It appears that the large volume of green tea consumed by the Chinese whilst eating their food does not appear to influence diminish heart disease and stroke. Heavy smoking has to be considered as a vital factor for the increase incidence. There is some evidence that green tea may help control glucose (or blood sugar) levels; however, that hasn't been widely tested in people. More research is needed to learn how much green tea would be needed and whether green tea also helps curb body weight and body fat for scientific evidence to support the claims. Herbal teas are not made from the Camellia sinensis plant and are not really teas at all. Herbal teas are an infusion of leaves, roots, bark, seeds, or flowers from other types of plants. Common herbal teas include chamomile and mint. They are not associated with the potential health benefits of green, black, or oolong. You get the most antioxidants from freshly brewed tea; those compounds are reduced in instant tea, decaffeinated tea, and bottled tea.

Researchers have not determined how many cups of freshly brewed green tea are recommended each day, but people in Asia typically drink at least three cups daily. Fresh brewing is the way to get the most antioxidants from your tea, so knowing how long to steep the tea is an important part of the process. Three to five minutes is the recommended amount of time for maximizing the benefits.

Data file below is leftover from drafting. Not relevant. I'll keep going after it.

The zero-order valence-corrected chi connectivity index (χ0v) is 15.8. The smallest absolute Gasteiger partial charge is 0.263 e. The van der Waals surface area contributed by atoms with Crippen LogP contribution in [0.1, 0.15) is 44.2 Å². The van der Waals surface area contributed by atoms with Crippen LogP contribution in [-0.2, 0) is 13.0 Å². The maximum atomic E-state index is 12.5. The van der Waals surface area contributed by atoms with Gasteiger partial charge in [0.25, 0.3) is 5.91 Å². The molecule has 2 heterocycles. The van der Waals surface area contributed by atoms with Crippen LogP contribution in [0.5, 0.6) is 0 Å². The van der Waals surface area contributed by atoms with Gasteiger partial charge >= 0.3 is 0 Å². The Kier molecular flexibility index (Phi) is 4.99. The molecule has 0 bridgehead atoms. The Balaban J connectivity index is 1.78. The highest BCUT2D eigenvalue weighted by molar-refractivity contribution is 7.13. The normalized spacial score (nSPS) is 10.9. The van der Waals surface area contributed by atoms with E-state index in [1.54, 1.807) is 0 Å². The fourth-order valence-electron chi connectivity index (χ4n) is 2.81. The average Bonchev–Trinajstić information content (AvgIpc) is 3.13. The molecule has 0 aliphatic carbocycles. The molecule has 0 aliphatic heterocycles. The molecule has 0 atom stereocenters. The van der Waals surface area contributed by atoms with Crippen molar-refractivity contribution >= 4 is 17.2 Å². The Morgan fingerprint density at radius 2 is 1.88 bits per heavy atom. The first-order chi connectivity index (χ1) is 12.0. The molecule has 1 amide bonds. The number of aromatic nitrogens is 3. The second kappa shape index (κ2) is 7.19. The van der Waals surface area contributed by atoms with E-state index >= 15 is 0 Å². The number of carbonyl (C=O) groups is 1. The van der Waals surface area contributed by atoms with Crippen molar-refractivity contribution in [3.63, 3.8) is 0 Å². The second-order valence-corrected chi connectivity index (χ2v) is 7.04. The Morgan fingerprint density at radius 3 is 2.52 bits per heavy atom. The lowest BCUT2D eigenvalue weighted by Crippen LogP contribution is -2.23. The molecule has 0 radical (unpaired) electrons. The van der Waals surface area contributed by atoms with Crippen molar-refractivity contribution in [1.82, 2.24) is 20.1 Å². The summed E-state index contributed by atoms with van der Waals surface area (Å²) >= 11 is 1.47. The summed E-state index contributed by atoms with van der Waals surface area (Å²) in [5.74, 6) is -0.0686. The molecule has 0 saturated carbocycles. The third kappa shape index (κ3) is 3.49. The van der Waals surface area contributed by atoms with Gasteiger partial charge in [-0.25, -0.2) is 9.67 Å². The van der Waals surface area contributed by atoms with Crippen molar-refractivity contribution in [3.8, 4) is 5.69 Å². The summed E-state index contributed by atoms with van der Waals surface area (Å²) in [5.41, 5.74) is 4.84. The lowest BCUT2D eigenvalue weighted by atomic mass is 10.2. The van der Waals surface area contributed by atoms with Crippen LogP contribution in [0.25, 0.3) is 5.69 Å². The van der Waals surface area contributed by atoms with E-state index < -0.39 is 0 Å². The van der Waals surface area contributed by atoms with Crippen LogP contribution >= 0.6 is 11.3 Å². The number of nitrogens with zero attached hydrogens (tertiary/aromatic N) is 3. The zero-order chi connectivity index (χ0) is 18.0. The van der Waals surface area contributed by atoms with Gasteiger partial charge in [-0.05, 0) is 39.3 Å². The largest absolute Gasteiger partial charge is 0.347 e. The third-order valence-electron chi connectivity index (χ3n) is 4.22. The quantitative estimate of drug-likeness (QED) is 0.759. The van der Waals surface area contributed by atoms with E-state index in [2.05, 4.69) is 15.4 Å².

Iced tea often contains low to negligible amounts of catechins compared with the high concentrations found in a cup of hot tea, because adding water to brewed tea dilutes the concentration. However, iced tea and hot tea could contain approximately the same level of antioxidants if, when preparing iced tea, you use 50 per cent more tea than when preparing a similar amount of hot tea to allow for dilution. Blended teas are made with teas of different origins, combined to achieve a certain flavour. For example, English breakfast tea traditionally was a blend of China Keemums tea, but the blend now includes Ceylon and India teas as well. Little is known about the effects of green tea on children because the research on green tea has been done on adults.

Green tea contains caffeine, so pregnant women or those who are breastfeeding should not drink more than one or two servings of green tea per day, according to the American Dietetic Association. People with irregular heartbeats or anxiety disorders also should be cautious about how much caffeine they get, from green tea or other sources. A Swiss study found that drinking black tea with a meal reduced iron absorption by 79 per cent to 94 per cent when compared with drinking water. People with an iron deficiency might consider drinking tea only between meals.

Green tea has become popular and believed to have health benefits for its rich in catechin polyphenols, particularly epigallocatechin gallate (EGCG). EGCG is a powerful antioxidant and supposed to kill cancer cells without harming normal healthy cells. It is supposed to lower LDL cholesterol and also inhibit formation of blood clots responsible for heart attacks and stroke.